GOP Optimism Rises Amid Potential Red Wave in 2022
Optimism is growing among Congressional Republicans that the 2022 midterms could bring a red wave, flipping both chambers of Congress to a GOP majority.
“I’ve been telling Democrats, especially Democrats in targeted seats, enjoy the holidays, and you got a decision to make: retire or lose next fall,” said Rep. Tom Emmer (R-MN), the chair of the National Republican Congressional Committee.
Speaking to The Hill, Emmer said that while a Republican majority in the House isn’t guaranteed, as many as 70 Democrats could lose their seats, warning “in this environment, no Democrat is safe.”
Several factors are contributing to the GOP’s optimism. Historically, the party in the White House loses seats in the midterm elections. Besides that, President Joe Biden’s declining approval ratings could point to an overall advantage for Republicans.
“I’m very confident that we’re gonna take back the House,” Rep. Don Bacon (R-NE) said. “I think that on the key issues right now, all the energy is on our side. And when I look at all the polling data, it matches what I see in the district, voters are concerned about inflation, crime, the border, Afghanistan, and all those issues are in our favor.”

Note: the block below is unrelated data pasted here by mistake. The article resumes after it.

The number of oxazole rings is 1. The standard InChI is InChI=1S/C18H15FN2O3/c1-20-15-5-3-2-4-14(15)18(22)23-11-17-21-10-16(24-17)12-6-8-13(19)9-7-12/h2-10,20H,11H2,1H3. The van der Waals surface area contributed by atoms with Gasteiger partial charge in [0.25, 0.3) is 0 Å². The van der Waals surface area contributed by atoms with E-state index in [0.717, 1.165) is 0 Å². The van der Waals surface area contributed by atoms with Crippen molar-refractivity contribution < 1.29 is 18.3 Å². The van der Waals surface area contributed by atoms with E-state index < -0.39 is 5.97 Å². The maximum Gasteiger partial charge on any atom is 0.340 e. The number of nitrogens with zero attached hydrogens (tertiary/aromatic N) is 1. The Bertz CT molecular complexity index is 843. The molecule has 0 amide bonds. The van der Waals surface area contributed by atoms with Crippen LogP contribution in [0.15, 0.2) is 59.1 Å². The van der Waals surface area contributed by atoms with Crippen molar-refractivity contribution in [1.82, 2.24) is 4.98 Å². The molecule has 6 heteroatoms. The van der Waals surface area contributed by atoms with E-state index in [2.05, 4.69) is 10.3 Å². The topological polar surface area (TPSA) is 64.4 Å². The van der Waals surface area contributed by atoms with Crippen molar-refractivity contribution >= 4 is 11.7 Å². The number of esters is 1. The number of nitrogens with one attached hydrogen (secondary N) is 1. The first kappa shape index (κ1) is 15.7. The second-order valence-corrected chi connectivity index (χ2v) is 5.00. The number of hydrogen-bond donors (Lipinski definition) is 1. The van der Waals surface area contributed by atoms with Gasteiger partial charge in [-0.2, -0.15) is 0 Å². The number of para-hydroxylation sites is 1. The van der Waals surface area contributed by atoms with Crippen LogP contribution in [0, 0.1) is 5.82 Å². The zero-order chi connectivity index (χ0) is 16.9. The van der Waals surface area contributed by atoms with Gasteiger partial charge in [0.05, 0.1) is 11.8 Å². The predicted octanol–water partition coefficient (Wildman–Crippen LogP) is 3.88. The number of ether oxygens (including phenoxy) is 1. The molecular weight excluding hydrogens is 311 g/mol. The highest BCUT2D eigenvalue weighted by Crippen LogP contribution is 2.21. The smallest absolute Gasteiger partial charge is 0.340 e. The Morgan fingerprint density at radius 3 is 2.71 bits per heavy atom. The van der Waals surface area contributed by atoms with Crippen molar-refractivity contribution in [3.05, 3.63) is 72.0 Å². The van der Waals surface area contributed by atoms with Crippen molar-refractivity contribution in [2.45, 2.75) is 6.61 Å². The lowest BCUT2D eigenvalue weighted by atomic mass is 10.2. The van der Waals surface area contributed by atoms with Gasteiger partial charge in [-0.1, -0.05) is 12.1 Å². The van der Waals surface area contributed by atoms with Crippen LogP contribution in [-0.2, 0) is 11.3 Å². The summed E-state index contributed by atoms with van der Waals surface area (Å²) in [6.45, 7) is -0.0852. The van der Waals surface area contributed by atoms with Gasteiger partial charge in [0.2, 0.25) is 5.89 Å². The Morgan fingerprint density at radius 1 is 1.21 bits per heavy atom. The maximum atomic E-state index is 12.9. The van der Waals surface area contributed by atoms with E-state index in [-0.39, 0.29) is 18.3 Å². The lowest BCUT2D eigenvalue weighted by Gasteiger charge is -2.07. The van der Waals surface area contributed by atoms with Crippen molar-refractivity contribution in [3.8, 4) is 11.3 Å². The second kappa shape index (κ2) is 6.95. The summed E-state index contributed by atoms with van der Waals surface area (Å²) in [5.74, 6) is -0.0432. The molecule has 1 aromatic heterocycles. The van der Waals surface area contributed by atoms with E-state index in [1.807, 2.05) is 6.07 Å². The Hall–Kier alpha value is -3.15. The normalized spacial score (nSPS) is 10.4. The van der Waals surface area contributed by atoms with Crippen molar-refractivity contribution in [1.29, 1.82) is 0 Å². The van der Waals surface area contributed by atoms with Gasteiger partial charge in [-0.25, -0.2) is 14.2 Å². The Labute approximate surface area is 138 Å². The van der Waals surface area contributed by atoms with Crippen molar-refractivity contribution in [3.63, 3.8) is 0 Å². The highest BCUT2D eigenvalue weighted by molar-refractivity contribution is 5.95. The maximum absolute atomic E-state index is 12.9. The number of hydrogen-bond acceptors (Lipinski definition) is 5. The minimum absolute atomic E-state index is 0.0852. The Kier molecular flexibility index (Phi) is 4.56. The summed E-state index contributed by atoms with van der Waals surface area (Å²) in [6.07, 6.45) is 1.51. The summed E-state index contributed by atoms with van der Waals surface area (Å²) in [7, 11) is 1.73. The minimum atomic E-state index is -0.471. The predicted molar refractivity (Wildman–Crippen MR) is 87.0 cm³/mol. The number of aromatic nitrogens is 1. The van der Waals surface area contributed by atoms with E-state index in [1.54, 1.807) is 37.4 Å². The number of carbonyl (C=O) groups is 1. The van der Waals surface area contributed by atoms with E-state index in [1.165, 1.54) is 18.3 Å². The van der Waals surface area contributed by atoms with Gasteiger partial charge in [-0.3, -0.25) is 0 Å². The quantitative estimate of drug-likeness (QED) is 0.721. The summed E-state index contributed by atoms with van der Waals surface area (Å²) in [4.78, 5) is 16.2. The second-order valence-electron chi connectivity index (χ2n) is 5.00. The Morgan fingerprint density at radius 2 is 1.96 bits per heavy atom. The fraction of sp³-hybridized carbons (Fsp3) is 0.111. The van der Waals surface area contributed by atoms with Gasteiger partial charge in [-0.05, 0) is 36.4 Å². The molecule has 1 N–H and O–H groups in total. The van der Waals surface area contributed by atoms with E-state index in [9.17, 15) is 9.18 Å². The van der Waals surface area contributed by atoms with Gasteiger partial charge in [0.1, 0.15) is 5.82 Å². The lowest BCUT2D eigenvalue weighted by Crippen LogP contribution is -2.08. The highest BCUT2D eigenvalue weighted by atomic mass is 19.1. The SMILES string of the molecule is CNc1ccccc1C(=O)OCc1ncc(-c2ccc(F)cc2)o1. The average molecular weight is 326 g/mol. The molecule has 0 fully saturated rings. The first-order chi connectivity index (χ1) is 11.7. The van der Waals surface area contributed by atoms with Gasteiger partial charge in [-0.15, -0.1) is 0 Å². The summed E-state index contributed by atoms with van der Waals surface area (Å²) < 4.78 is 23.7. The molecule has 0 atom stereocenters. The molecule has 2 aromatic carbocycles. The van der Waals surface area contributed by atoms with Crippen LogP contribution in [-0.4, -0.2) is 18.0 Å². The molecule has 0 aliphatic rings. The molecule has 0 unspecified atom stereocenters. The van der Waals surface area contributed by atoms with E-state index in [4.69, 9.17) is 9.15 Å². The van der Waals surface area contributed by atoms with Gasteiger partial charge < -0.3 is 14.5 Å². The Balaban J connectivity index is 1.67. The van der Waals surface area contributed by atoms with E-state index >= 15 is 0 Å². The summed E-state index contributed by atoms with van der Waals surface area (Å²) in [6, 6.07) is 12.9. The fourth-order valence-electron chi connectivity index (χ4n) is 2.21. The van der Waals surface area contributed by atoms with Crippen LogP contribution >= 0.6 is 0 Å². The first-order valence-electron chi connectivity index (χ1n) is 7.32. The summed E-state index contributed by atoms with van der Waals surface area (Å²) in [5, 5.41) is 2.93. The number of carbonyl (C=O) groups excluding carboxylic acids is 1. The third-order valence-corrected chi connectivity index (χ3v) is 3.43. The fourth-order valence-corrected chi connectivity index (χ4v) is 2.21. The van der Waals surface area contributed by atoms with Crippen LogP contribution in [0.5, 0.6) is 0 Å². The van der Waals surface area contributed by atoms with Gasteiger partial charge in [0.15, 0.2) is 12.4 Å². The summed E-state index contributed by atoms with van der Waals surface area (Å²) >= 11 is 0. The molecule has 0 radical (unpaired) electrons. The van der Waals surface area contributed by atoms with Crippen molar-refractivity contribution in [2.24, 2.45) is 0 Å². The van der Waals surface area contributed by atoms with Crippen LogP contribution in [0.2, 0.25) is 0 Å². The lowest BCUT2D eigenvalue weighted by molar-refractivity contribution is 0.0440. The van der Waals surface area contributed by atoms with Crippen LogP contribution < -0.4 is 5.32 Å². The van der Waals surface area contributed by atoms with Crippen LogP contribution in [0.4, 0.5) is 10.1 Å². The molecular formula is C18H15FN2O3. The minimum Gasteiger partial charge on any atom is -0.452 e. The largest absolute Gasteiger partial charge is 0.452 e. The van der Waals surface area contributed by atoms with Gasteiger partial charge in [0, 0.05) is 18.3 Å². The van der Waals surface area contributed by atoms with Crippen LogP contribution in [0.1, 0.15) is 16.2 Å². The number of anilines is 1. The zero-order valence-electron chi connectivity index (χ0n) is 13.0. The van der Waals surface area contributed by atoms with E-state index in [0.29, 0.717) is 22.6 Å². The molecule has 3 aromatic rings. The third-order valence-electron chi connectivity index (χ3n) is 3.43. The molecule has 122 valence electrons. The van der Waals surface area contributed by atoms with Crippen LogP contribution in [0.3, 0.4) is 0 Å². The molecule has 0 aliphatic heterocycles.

Some Democrats concede that their House majority is on shaky ground.
“The environment is particularly dour, both because of rising prices, economic anxiety, frustration about feeling stagnant when it comes to COVID, that it is not behind us despite the fact that we’ve been living with it for two years,” Democratic pollster Molly Murphy said. “If this environment holds, it’s going to be pretty damning.”
The pollster thinks Democrats should stop praising their previous accomplishments and instead acknowledge that “people are pissed off.”
“I think understanding that people are pissed off and that that’s OK and that there’s an understanding of what those lives are like and a desire, and the goal is fixing those things and looking in touch with people, those are the things that Democrats can do tonally,” Murphy said. “I think pointing to, ‘Hey, things are actually great’ just sounds totally tone deaf.”
Roughly two dozen House Democrats announced they’re retiring, with some running for another office and others leaving politics entirely.
“They’re running for the hills,” GOP pollster Robert Blizzard said. “I think they see the writing on the wall.”